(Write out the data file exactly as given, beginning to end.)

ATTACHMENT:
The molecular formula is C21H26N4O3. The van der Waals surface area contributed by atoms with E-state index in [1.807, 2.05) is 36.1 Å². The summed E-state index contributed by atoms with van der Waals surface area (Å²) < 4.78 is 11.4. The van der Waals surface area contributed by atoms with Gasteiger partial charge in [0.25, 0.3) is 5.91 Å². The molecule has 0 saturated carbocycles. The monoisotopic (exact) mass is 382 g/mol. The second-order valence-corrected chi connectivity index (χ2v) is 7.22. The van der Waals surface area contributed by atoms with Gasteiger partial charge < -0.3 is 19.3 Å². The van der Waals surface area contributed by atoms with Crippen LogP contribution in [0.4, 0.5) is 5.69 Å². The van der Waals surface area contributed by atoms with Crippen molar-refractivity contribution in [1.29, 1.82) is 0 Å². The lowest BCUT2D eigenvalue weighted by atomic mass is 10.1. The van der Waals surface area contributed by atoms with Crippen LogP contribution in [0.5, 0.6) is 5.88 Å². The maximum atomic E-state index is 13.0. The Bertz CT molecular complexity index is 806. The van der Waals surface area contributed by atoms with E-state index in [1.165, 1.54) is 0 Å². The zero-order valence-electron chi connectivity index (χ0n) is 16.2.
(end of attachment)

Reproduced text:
The molecular formula is C21H26N4O3. The van der Waals surface area contributed by atoms with E-state index in [1.807, 2.05) is 36.1 Å². The summed E-state index contributed by atoms with van der Waals surface area (Å²) < 4.78 is 11.4. The van der Waals surface area contributed by atoms with Gasteiger partial charge in [0.25, 0.3) is 5.91 Å². The molecule has 0 saturated carbocycles. The monoisotopic (exact) mass is 382 g/mol. The second-order valence-corrected chi connectivity index (χ2v) is 7.22. The van der Waals surface area contributed by atoms with Gasteiger partial charge < -0.3 is 19.3 Å². The van der Waals surface area contributed by atoms with Crippen LogP contribution in [0.4, 0.5) is 5.69 Å². The van der Waals surface area contributed by atoms with Crippen molar-refractivity contribution in [1.29, 1.82) is 0 Å². The lowest BCUT2D eigenvalue weighted by atomic mass is 10.1. The van der Waals surface area contributed by atoms with Crippen LogP contribution in [0.5, 0.6) is 5.88 Å². The maximum atomic E-state index is 13.0. The Bertz CT molecular complexity index is 806. The van der Waals surface area contributed by atoms with E-state index in [1.165, 1.54) is 0 Å². The zero-order valence-electron chi connectivity index (χ0n) is 16.2.